Now settled in London, Mr. Ipek spends his days trying to clear his name and somehow reclaim his life. No, he says, he is not a financial backer of Mr. Gulen or a beneficiary of favors from his followers. And no, he says, he didn’t flee Turkey with billions of dollars, as the government claims. He says his current net worth is less than USD 10 million.
“I have not committed one single crime in my life, not even a traffic violation,” he fumed, during hours of interviews.
It isn’t easy to sort fact from fiction in the government’s case, and parts of Mr. Ipek’s account of his own life sound nearly as far-fetched. Truth is a slippery, elusive concept in today’s Turkey, a place where the definitions of basic words, like ‘ally’ and ‘traitor’ keep changing.
It is actually more of a story about Mr. Ipek’s father.
In less than 15 years, Mr. Ipek senior had gone from a greeting card wholesaler to a billionaire tapped for favors by the country’s most powerful leader. It was a dizzyingly fast ride, one he says was engineered by a ‘100 percent self-made man’.
But there is another version of Mr. Ipek’s life, a counter-narrative from people who knew him or followed his career. It starts with irony: Mr. Ipek’s ascent was made possible by the 2003 election to the prime ministership of the man who would become his nemesis, Mr. Erdogan.
Until then, Turkey had for decades been controlled by a secular elite backed by the military, collectively known as Kemalists. Suddenly, a conservative Muslim was the prime minister, and he badly needed to replace Kemalists with bureaucrats, judges and police officers loyal to the new administration
Mr. Erdogan struck an alliance with Mr. Gulen – then regarded not as a rival but as a conservative Muslim with highly educated acolytes. Gulenists slowly began to take jobs in the government. In effect, a new deep state replaced the old one.
Businessmen in the good graces of the Erdogan-Gulen entente were marked for greatness. Turkey was entering its expansionary era, and those with the right connections prospered. Mr. Ipek appears to have been one of the period’s biggest winners, starting with the 2005 purchase of the Ovacik gold mine.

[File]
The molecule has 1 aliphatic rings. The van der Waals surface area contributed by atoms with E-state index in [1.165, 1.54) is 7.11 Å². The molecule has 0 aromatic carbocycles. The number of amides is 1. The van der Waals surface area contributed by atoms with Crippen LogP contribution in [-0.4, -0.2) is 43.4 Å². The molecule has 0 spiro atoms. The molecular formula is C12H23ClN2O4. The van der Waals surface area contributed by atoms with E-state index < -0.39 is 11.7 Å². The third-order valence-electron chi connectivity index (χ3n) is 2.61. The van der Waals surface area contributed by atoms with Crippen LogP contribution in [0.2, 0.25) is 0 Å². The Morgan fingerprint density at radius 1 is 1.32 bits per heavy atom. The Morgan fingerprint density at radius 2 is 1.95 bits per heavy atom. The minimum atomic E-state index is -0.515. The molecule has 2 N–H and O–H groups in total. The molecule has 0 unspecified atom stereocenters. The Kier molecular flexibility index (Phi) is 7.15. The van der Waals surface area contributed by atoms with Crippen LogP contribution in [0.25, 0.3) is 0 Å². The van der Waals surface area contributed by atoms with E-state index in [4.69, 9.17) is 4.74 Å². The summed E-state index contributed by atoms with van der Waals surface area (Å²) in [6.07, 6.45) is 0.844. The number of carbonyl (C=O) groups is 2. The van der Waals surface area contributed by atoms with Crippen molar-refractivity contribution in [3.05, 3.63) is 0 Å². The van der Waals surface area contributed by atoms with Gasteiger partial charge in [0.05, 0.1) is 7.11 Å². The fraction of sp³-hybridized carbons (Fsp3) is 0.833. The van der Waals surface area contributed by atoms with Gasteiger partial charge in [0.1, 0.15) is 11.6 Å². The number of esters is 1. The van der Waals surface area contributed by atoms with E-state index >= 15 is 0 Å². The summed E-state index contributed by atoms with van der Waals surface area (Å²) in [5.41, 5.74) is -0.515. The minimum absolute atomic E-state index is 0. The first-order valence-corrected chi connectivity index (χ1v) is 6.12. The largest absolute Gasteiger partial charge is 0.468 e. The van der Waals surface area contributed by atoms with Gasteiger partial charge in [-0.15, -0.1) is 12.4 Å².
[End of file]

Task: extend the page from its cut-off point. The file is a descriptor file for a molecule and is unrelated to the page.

The alliance between Erdogan and Gulen did not last long. In 2007 the latter chose to flee Turkey.
Being associated with Mr. Gulen eventually became a toxic liability. By 2009, Mr. Erdogan began to suspect that Mr. Gulen wanted to return and run the country.
It was soon clear that businessmen had to choose a side. One school of thought has it that when hostilities began, Mr. Ipek’s fortunes were too interlaced with Mr. Gulen’s for him to break free.
Mr. Ipek must have realized that his future in Turkey was not secure. In late 2014, he began the process of relocating to London, forming a holding company called Ipek Investments which would control all of his assets.
The leverage that the government now has over Mr. Ipek includes his younger brother, Tekin, who was imprisoned two years ago without a trial. Mr. Ipek has offered to fly to Turkey and take his brother’s place if the government releases him. ‘Come to Turkey and we’ll talk’, the government has countered, in Mr. Ipek’s tale. It is a proposal that he has declined, because he assumes that the government will simply imprison them both.
Akin Ipek. Photo by Andrew Testa for the New York Times
Many inside and outside Turkey believe that Mr. Erdogan has exploited the failed coup as a pretext to expand his power, tossing people in prison or firing them from jobs for sins as minor as keeping money in a Gulen-connected bank.
More than 130 000 people have been suspended or dismissed in the past year, and dozens of hospitals have been closed, along with 1 200 schools and 15 universities.